Commentary by Naomi Oreskes and Erik M. Conway for the Los Angeles Times: If some of the attacks on the credibility of climate science feel familiar, there's a reason.

If some of the attacks on the credibility of climate science feel familiar, there's a reason. With their unattributed claims downplaying the severity of the problem and their vague allegations of scientific impropriety, the assaults are the latest in a long tradition of organized efforts by industry and free-market enthusiasts to undermine the credibility of science they don't like.

One early campaign was launched by tobacco companies. Seeking to prevent government regulation of its product, the American cigarette industry created the Council for Tobacco Research to generate research disputing the work of mainstream scientists. "Doubt is our product," said a 1969 industry memo, "since it is the best means of competing with the 'body of fact' that exists in the minds of the general public." Fighting regulation meant creating doubt about the health effects of smoking. The strategy proved enormously successful, helping prevent most regulation of tobacco products until 2009, nearly six decades after the carcinogenic properties of tobacco were established.

The strategy was expanded beyond the cigarette industry in part because of the efforts of physicist Frederick Seitz, a former president of the National Academy of Sciences who went on to direct R.J. Reynolds' biomedical research program. In 1984, he joined forces with astrophysicist Robert Jastrow and nuclear physicist William Nierenberg to establish the George C. Marshall Institute. Their goal was to defend Ronald Reagan's Strategic Defense Initiative — better known as "Star Wars." For the rest of the decade, the institute defended SDI by exaggerating the Soviet threat and by attacking the credibility of SDI's opponents. One 1987 article by Jastrow was headlined "America has Five Years Left!" It warned that without action, Soviet superiority would soon lead to crushing defeat for the West.

After the collapse of the Soviet Union, the institute found a new enemy: environmentalists, who were viewed as "watermelons" — green on the outside, red on the inside. Nierenberg had paved the way for this target shift, working behind the scenes to weaken the conclusions of important government reports on acid rain and climate change in 1983 and 1984.

In the 1990s, Nierenberg, Jastrow and Seitz tried to blame the sun for global warming and volcanoes for the Antarctic ozone hole. They also launched personal attacks on scientists who had done important work on climate issues. In one egregious example, in 1995 they teamed with an industry group, the Global Climate Coalition, to accuse a young scientist, Benjamin Santer of "scientific cleansing" — removing uncertainty from the Intergovernmental Panel on Climate Change's Second Assessment Report. Santer had played a key role in demonstrating the role of human activity in global warming; by attacking him via the Wall Street Journal, they hoped to foster doubt about the IPCC and one of its key conclusions: that humans have caused global warming.

Meanwhile, the tobacco industry had begun to broaden its own pushback against tobacco regulation into a broad campaign against all science. Philip Morris worked with a public relations firm to create the Advancement of Sound Science Coalition. Headed by lobbyist Steven Milloy, TASSC tried to discredit as "junk science" research that industry didn't like. One product of this effort was "Bad Science: A Resource Book," whose sound-bite size "messages" included (apparently without irony): "Too often science is manipulated to fulfill a political agenda." Milloy's "junk science" website contained attacks on climate science, ozone depletion, acid rain and pesticide regulation.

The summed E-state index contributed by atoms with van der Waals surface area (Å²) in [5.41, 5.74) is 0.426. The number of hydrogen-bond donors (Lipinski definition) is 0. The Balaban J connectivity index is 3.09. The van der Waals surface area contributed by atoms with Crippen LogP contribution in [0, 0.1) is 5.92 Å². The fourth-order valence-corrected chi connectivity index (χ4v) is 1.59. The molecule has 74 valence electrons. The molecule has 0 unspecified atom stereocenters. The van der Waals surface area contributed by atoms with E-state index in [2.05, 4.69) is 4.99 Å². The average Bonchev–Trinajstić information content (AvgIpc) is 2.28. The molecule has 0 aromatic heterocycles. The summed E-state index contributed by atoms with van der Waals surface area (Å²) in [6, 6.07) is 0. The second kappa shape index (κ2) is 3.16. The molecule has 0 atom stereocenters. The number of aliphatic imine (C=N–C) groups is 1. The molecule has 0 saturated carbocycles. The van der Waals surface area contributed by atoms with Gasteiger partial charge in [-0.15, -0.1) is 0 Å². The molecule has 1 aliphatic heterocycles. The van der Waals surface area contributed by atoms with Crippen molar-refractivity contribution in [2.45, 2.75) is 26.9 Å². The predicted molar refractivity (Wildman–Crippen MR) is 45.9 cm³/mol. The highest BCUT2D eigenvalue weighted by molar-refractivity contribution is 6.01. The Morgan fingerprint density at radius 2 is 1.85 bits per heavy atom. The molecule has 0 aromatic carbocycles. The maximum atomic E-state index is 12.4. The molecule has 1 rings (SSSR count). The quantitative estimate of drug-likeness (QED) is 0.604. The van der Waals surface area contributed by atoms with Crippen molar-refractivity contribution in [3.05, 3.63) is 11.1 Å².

Today the network of institutions attempting to undermine science (with funding from industry) is vast. The top tier of the network is a set of political think tanks dedicated to promoting free markets and advocating for limited government. They include the Cato Institute, the Heritage Foundation, the American Enterprise Institute, the Heartland Institute and the Competitive Enterprise Institute. In turn, they are linked to myriad smaller groups. The Competitive Enterprise Institute, for example, organized the Cooler Heads Coalition, which describes itself as "focused on dispelling the myths of global warming by exposing flawed economic, scientific and risk analysis."

Cold Warriors all, Jastrow, Nierenberg and Seitz saw their campaigns as part of a larger effort to defend freedom. In defense of tobacco, fellow physicist Fred Singer, who also worked to discredit the science of ozone depletion and acid rain, wrote, "If we do not carefully delineate the government's role in regulating (danger), there is essentially no limit to how much government can ultimately control our lives." The Cold War was a conflict between economic ideologies — what George Soros calls market fundamentalism versus communist state control. Market fundamentalists saw the growth of environmental regulation as a form of creeping government control.

As science found more and more evidence of the environmental and health effects of industrial activity, which suggested the need for regulation, market fundamentalists increasingly turned against that science. In the name of "freedom," the American public has been deliberately misinformed about important issues of human health and environmental protection. But it remains difficult to imagine how lies can set us free.

Naomi Oreskes is a professor of history and science studies at UC San Diego. Erik M. Conway is a historian of science living in Pasadena, Calif. They are the authors of "Merchants of Doubt: How a Handful of Scientists Obscured the Truth on Issues from Tobacco Smoke to Global Warming." They wrote this for the Los Angeles Times.